Crushing blow for volunteers who had planned to create a community garden on well known Burnley landmark

Volunteers have been left crestfallen by the news that a proposal they came up with for a community garden in Burnley will not be considered by Lancashire County Council.

The Burnley arm of Incredible Edible put forward a proposal for a transfer of land at Wilfield Street to be acquired as a community asset from the county council.

Sited on an area known locally as The Copse, there was a public outcry in December when the many trees that had grown there were felled and the land put up for sale.

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Neighbours and residents living close to the site claimed that while it may be legal, the clearing of the site was 'not ethically right' as it was a a long established haven for wildlife, birds and hedgehogs.

An artist's impression of the community garden in Wilfield Street.

A green space for decades, with densely packed trees and bushes the 'copse' provided a noise-reducing, air-filtering barrier from the nearby traffic and an attractive vista, especially in spring and summer.

Sited, at the junction of Accrington Road and Wilfield Street, the area forms part of a parcel of land that will go up for sale by auction next week with a guide price of £25,000.

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Incredible Edible volunteers had hoped that their plan, which is backed by a 250 signature petition, would be enough to postpone the sale and for the county council to consider proposals for the community garden which would involve letting the site to the organisation on a 150 year peppercorn rent lease.

It would then be developed into the community garden with plants, trees and flowers and raised beds to grow vegetables and blooms. The plan also includes a grass meadow to attract the insect population and self seeded wildflowers. Fruit bushes including gooseberry, raspberry, blackcurrant, blackberries and bilberries would also be planted.

Plans were also being made for gateway artwork and sculpture at the site and volunteers already had stakeholders on board and funding in place.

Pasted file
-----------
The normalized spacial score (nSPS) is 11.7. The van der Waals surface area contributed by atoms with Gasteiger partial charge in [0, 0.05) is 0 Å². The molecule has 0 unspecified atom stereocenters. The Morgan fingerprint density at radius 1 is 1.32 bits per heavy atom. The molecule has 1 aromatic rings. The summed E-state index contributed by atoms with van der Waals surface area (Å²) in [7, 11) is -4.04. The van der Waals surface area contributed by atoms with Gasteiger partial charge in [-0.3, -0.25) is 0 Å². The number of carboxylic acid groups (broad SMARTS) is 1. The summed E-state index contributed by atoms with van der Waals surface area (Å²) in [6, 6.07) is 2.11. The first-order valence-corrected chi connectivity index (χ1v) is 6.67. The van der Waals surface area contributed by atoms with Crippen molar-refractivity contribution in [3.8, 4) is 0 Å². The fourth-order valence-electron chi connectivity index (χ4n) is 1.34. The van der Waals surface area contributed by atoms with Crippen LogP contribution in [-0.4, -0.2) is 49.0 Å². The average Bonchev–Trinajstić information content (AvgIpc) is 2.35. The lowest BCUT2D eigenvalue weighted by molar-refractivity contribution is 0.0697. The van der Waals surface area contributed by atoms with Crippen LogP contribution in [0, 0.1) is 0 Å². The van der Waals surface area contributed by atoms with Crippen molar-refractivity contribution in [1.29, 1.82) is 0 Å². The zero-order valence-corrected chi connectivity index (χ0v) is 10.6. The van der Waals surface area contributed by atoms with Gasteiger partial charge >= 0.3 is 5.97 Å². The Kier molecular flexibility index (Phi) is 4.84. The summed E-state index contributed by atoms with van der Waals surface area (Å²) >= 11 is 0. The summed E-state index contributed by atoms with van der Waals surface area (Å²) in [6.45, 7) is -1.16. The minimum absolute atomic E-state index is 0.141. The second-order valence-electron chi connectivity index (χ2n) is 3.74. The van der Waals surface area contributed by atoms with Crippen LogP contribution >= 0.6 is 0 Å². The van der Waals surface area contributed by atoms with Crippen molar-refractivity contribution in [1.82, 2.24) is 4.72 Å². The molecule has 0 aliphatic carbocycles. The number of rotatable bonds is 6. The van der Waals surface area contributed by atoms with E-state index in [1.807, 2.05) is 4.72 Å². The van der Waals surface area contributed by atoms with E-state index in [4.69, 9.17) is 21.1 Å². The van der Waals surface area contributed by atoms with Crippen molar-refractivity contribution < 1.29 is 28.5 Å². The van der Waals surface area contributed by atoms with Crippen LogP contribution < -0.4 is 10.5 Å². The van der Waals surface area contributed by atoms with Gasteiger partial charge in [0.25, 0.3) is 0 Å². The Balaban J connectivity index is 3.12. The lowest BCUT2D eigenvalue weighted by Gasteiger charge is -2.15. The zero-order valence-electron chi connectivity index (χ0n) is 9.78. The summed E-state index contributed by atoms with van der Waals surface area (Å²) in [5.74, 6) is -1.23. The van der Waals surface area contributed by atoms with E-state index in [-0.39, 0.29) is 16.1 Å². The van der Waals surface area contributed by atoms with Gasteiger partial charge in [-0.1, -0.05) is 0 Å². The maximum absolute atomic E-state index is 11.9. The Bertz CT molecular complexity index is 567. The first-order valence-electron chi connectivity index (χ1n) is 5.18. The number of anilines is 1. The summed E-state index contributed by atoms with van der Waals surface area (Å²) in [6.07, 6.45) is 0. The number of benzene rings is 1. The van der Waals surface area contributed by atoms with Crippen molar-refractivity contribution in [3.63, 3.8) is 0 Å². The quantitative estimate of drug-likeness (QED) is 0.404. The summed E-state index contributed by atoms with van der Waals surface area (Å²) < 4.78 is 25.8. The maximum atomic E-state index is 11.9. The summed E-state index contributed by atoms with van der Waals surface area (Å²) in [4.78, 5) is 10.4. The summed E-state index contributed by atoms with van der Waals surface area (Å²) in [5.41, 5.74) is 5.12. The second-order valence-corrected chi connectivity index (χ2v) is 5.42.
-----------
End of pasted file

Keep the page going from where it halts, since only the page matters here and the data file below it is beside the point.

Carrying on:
A report prepared by Incredible Edible for the community garden scheme said it was the organisation's 'dedicated aim to reach out to the immediate local community and create a bigger awareness of our goals.'

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The group encourages people to get involved on a voluntary basis and benefit from the free fresh fruit and vegetables grown.

Burnley Green Party councillor Andy Fewings has backed the community garden scheme and said he would urge the county council to approve the plan which he believes is the best use of the land for residents in Burnley.

He said: "If the county council do go ahead with the auction I would question the fairness of this during C19 lockdown when the group can’t meet to give a full proposal and also whether it is able to discharge their statutory duty to get the best value for the public purse by disposing of an asset during these times.

"The land has been owned by the county for decades and is a public asset.

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"Where is the justification in pushing through a sale during a global pandemic and ignoring the proposal from a community group without proper consideration?"

Describing the clearing of the site as an 'environmental crime' Coun. Fewings said he would like to congratulate residents and volunteers for the hard work they had put in to the community garden project in such a short space of time and also with the added pressure of a lockdown.

A spokesman for Lancashire County Council said: "Since originally listing the site for sale last year we have listened to representations about the use of this land.

"As a result of the concerns raised about having the area previously screening nearby homes from the main road we will be applying a condition to the sale requiring the buyer to put up a fence and hedge within eight months of any sale."